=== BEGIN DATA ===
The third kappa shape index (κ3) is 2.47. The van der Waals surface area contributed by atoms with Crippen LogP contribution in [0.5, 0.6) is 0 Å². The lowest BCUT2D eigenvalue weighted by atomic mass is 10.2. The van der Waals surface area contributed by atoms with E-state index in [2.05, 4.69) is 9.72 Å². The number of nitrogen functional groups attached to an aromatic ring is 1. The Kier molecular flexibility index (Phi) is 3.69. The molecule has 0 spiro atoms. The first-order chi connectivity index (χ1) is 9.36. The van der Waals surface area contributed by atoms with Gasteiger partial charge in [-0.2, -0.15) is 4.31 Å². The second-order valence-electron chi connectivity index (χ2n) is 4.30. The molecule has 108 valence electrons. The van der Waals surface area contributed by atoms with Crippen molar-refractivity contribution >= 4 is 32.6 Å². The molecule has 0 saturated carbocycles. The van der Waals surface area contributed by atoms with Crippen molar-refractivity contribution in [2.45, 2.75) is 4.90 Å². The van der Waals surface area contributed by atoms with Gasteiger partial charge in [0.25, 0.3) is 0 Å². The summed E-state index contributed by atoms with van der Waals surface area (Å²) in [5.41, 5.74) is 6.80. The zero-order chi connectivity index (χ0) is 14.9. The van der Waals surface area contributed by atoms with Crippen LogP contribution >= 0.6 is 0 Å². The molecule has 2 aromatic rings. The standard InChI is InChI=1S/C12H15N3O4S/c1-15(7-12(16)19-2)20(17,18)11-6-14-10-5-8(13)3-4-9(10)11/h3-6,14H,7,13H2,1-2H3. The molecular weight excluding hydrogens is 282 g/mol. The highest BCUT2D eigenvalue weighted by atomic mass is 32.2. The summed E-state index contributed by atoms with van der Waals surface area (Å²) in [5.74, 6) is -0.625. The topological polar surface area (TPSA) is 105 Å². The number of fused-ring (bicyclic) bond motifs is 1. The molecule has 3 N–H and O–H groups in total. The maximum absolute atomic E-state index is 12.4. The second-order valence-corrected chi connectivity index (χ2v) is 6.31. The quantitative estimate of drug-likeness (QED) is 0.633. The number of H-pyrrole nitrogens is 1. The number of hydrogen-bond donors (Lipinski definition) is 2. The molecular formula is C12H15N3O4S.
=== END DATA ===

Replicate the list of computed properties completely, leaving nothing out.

The third kappa shape index (κ3) is 2.47. The van der Waals surface area contributed by atoms with Crippen LogP contribution in [0.5, 0.6) is 0 Å². The lowest BCUT2D eigenvalue weighted by atomic mass is 10.2. The van der Waals surface area contributed by atoms with E-state index in [2.05, 4.69) is 9.72 Å². The number of nitrogen functional groups attached to an aromatic ring is 1. The Kier molecular flexibility index (Phi) is 3.69. The molecule has 0 spiro atoms. The first-order chi connectivity index (χ1) is 9.36. The van der Waals surface area contributed by atoms with Gasteiger partial charge in [-0.2, -0.15) is 4.31 Å². The second-order valence-electron chi connectivity index (χ2n) is 4.30. The molecule has 108 valence electrons. The van der Waals surface area contributed by atoms with Crippen molar-refractivity contribution >= 4 is 32.6 Å². The molecule has 0 saturated carbocycles. The van der Waals surface area contributed by atoms with Crippen molar-refractivity contribution in [2.45, 2.75) is 4.90 Å². The van der Waals surface area contributed by atoms with Gasteiger partial charge in [0.25, 0.3) is 0 Å². The summed E-state index contributed by atoms with van der Waals surface area (Å²) in [5.41, 5.74) is 6.80. The zero-order chi connectivity index (χ0) is 14.9. The van der Waals surface area contributed by atoms with Crippen LogP contribution >= 0.6 is 0 Å². The molecule has 2 aromatic rings. The standard InChI is InChI=1S/C12H15N3O4S/c1-15(7-12(16)19-2)20(17,18)11-6-14-10-5-8(13)3-4-9(10)11/h3-6,14H,7,13H2,1-2H3. The molecular weight excluding hydrogens is 282 g/mol. The highest BCUT2D eigenvalue weighted by atomic mass is 32.2. The summed E-state index contributed by atoms with van der Waals surface area (Å²) in [5.74, 6) is -0.625. The topological polar surface area (TPSA) is 105 Å². The number of fused-ring (bicyclic) bond motifs is 1. The molecule has 3 N–H and O–H groups in total. The maximum absolute atomic E-state index is 12.4. The second-order valence-corrected chi connectivity index (χ2v) is 6.31. The quantitative estimate of drug-likeness (QED) is 0.633. The number of H-pyrrole nitrogens is 1. The number of hydrogen-bond donors (Lipinski definition) is 2. The molecular formula is C12H15N3O4S.